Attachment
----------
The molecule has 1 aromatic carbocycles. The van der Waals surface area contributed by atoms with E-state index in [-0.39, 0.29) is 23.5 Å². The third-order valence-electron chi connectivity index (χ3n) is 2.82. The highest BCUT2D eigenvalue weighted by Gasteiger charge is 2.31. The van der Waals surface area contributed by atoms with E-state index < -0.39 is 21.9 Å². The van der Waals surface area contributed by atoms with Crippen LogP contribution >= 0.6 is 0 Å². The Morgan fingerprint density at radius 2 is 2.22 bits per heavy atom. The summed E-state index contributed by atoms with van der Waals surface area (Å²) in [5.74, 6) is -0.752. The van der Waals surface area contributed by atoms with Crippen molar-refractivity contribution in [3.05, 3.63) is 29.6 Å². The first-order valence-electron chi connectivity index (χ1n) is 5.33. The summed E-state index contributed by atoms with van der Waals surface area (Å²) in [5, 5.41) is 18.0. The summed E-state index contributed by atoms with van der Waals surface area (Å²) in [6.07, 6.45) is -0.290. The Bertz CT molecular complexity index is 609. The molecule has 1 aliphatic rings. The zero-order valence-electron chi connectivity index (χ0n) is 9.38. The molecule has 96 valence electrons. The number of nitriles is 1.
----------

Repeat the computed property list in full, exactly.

The molecule has 1 aromatic carbocycles. The van der Waals surface area contributed by atoms with E-state index in [-0.39, 0.29) is 23.5 Å². The third-order valence-electron chi connectivity index (χ3n) is 2.82. The highest BCUT2D eigenvalue weighted by Gasteiger charge is 2.31. The van der Waals surface area contributed by atoms with E-state index < -0.39 is 21.9 Å². The van der Waals surface area contributed by atoms with Crippen LogP contribution >= 0.6 is 0 Å². The Morgan fingerprint density at radius 2 is 2.22 bits per heavy atom. The summed E-state index contributed by atoms with van der Waals surface area (Å²) in [5.74, 6) is -0.752. The van der Waals surface area contributed by atoms with Crippen molar-refractivity contribution in [3.05, 3.63) is 29.6 Å². The first-order valence-electron chi connectivity index (χ1n) is 5.33. The summed E-state index contributed by atoms with van der Waals surface area (Å²) in [5, 5.41) is 18.0. The summed E-state index contributed by atoms with van der Waals surface area (Å²) in [6.07, 6.45) is -0.290. The Bertz CT molecular complexity index is 609. The molecule has 1 aliphatic rings. The zero-order valence-electron chi connectivity index (χ0n) is 9.38. The molecule has 96 valence electrons. The number of nitriles is 1.